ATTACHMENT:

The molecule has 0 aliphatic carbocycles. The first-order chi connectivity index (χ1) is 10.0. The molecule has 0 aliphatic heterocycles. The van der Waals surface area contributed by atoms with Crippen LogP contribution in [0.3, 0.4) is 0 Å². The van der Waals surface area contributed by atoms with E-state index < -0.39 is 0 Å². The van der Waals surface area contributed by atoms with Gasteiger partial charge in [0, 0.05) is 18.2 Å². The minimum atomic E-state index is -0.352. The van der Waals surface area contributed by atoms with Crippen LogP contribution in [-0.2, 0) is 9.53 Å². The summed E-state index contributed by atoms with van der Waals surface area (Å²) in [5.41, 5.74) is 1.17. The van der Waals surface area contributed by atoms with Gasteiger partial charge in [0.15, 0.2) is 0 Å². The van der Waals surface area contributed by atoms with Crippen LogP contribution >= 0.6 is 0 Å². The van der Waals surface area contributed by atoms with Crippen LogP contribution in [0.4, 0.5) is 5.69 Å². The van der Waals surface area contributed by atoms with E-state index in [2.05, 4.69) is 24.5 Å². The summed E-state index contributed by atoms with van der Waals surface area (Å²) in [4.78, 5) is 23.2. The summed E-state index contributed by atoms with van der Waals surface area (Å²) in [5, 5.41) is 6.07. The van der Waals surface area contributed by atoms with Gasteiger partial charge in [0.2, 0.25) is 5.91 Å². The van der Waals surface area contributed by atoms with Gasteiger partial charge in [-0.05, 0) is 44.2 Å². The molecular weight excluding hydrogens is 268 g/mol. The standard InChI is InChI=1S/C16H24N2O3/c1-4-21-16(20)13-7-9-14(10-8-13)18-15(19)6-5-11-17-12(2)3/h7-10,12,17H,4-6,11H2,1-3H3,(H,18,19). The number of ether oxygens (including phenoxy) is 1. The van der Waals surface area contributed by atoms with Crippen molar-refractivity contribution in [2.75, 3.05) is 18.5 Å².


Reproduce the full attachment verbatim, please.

The molecule has 0 aliphatic carbocycles. The first-order chi connectivity index (χ1) is 10.0. The molecule has 0 aliphatic heterocycles. The van der Waals surface area contributed by atoms with Crippen LogP contribution in [0.3, 0.4) is 0 Å². The van der Waals surface area contributed by atoms with E-state index < -0.39 is 0 Å². The van der Waals surface area contributed by atoms with Gasteiger partial charge in [0, 0.05) is 18.2 Å². The minimum atomic E-state index is -0.352. The van der Waals surface area contributed by atoms with Crippen LogP contribution in [-0.2, 0) is 9.53 Å². The summed E-state index contributed by atoms with van der Waals surface area (Å²) in [5.41, 5.74) is 1.17. The van der Waals surface area contributed by atoms with Gasteiger partial charge in [0.15, 0.2) is 0 Å². The van der Waals surface area contributed by atoms with Crippen LogP contribution >= 0.6 is 0 Å². The van der Waals surface area contributed by atoms with Crippen LogP contribution in [0.4, 0.5) is 5.69 Å². The van der Waals surface area contributed by atoms with E-state index in [2.05, 4.69) is 24.5 Å². The summed E-state index contributed by atoms with van der Waals surface area (Å²) in [4.78, 5) is 23.2. The summed E-state index contributed by atoms with van der Waals surface area (Å²) in [5, 5.41) is 6.07. The van der Waals surface area contributed by atoms with Gasteiger partial charge in [0.2, 0.25) is 5.91 Å². The van der Waals surface area contributed by atoms with Gasteiger partial charge in [-0.05, 0) is 44.2 Å². The molecular weight excluding hydrogens is 268 g/mol. The standard InChI is InChI=1S/C16H24N2O3/c1-4-21-16(20)13-7-9-14(10-8-13)18-15(19)6-5-11-17-12(2)3/h7-10,12,17H,4-6,11H2,1-3H3,(H,18,19). The number of ether oxygens (including phenoxy) is 1. The van der Waals surface area contributed by atoms with Crippen molar-refractivity contribution in [2.75, 3.05) is 18.5 Å².